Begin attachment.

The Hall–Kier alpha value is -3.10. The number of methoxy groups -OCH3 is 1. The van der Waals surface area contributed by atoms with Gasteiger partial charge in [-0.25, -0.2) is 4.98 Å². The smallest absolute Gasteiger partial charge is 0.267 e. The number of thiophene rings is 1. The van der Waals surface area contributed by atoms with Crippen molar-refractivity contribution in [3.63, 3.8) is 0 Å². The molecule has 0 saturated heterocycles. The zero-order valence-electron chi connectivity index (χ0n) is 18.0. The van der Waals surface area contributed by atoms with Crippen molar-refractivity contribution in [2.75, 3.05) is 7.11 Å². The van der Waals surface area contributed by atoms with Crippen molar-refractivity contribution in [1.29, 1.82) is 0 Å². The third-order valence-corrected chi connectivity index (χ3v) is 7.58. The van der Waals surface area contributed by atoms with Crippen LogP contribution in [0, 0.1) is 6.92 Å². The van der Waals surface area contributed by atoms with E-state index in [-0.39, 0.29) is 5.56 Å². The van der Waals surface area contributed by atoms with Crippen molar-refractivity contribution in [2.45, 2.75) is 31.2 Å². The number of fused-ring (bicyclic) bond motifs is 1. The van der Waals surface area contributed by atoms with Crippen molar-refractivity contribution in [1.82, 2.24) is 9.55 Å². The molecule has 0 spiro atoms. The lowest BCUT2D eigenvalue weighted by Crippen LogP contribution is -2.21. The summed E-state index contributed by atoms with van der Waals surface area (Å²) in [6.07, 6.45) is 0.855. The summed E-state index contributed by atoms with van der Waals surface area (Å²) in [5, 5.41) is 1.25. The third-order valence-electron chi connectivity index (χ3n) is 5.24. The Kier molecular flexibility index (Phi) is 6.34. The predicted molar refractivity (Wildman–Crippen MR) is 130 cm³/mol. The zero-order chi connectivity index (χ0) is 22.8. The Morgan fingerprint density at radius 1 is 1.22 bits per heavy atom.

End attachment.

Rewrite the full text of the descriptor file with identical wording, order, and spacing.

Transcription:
The Hall–Kier alpha value is -3.10. The number of methoxy groups -OCH3 is 1. The van der Waals surface area contributed by atoms with Gasteiger partial charge in [-0.25, -0.2) is 4.98 Å². The smallest absolute Gasteiger partial charge is 0.267 e. The number of thiophene rings is 1. The van der Waals surface area contributed by atoms with Crippen molar-refractivity contribution in [3.63, 3.8) is 0 Å². The molecule has 0 saturated heterocycles. The zero-order valence-electron chi connectivity index (χ0n) is 18.0. The van der Waals surface area contributed by atoms with Crippen molar-refractivity contribution in [2.75, 3.05) is 7.11 Å². The van der Waals surface area contributed by atoms with Crippen molar-refractivity contribution in [1.29, 1.82) is 0 Å². The third-order valence-corrected chi connectivity index (χ3v) is 7.58. The van der Waals surface area contributed by atoms with Crippen LogP contribution in [0, 0.1) is 6.92 Å². The van der Waals surface area contributed by atoms with E-state index in [-0.39, 0.29) is 5.56 Å². The van der Waals surface area contributed by atoms with Crippen molar-refractivity contribution in [2.45, 2.75) is 31.2 Å². The number of fused-ring (bicyclic) bond motifs is 1. The van der Waals surface area contributed by atoms with Crippen molar-refractivity contribution in [1.82, 2.24) is 9.55 Å². The molecule has 0 spiro atoms. The lowest BCUT2D eigenvalue weighted by Crippen LogP contribution is -2.21. The summed E-state index contributed by atoms with van der Waals surface area (Å²) in [6.07, 6.45) is 0.855. The summed E-state index contributed by atoms with van der Waals surface area (Å²) in [5, 5.41) is 1.25. The third-order valence-electron chi connectivity index (χ3n) is 5.24. The Kier molecular flexibility index (Phi) is 6.34. The predicted molar refractivity (Wildman–Crippen MR) is 130 cm³/mol. The zero-order chi connectivity index (χ0) is 22.8. The Morgan fingerprint density at radius 1 is 1.22 bits per heavy atom.